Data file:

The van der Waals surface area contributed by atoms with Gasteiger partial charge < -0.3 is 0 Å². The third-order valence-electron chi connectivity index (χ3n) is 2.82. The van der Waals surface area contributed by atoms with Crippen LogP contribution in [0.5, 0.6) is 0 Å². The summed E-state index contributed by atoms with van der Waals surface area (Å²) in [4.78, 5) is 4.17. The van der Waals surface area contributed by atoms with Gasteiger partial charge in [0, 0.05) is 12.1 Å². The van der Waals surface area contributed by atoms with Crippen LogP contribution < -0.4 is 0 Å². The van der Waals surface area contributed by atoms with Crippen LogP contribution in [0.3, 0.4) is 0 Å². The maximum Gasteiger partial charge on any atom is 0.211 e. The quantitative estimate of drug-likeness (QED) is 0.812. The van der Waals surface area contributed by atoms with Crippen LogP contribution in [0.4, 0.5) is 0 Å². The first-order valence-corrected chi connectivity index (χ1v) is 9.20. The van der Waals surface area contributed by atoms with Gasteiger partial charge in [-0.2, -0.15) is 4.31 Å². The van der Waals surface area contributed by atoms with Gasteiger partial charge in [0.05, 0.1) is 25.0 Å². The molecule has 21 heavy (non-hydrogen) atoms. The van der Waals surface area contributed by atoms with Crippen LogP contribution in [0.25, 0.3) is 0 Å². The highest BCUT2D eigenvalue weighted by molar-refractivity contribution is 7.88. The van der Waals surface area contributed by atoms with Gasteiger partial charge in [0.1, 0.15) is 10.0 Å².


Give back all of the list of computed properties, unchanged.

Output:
The van der Waals surface area contributed by atoms with Gasteiger partial charge < -0.3 is 0 Å². The third-order valence-electron chi connectivity index (χ3n) is 2.82. The van der Waals surface area contributed by atoms with Crippen LogP contribution in [0.5, 0.6) is 0 Å². The summed E-state index contributed by atoms with van der Waals surface area (Å²) in [4.78, 5) is 4.17. The van der Waals surface area contributed by atoms with Gasteiger partial charge in [0, 0.05) is 12.1 Å². The van der Waals surface area contributed by atoms with Crippen LogP contribution < -0.4 is 0 Å². The van der Waals surface area contributed by atoms with Crippen LogP contribution in [0.3, 0.4) is 0 Å². The maximum Gasteiger partial charge on any atom is 0.211 e. The quantitative estimate of drug-likeness (QED) is 0.812. The van der Waals surface area contributed by atoms with Crippen LogP contribution in [0.4, 0.5) is 0 Å². The first-order valence-corrected chi connectivity index (χ1v) is 9.20. The van der Waals surface area contributed by atoms with Gasteiger partial charge in [-0.2, -0.15) is 4.31 Å². The van der Waals surface area contributed by atoms with Gasteiger partial charge in [0.05, 0.1) is 25.0 Å². The molecule has 21 heavy (non-hydrogen) atoms. The van der Waals surface area contributed by atoms with Crippen LogP contribution in [0.25, 0.3) is 0 Å². The highest BCUT2D eigenvalue weighted by molar-refractivity contribution is 7.88. The van der Waals surface area contributed by atoms with Gasteiger partial charge in [0.1, 0.15) is 10.0 Å².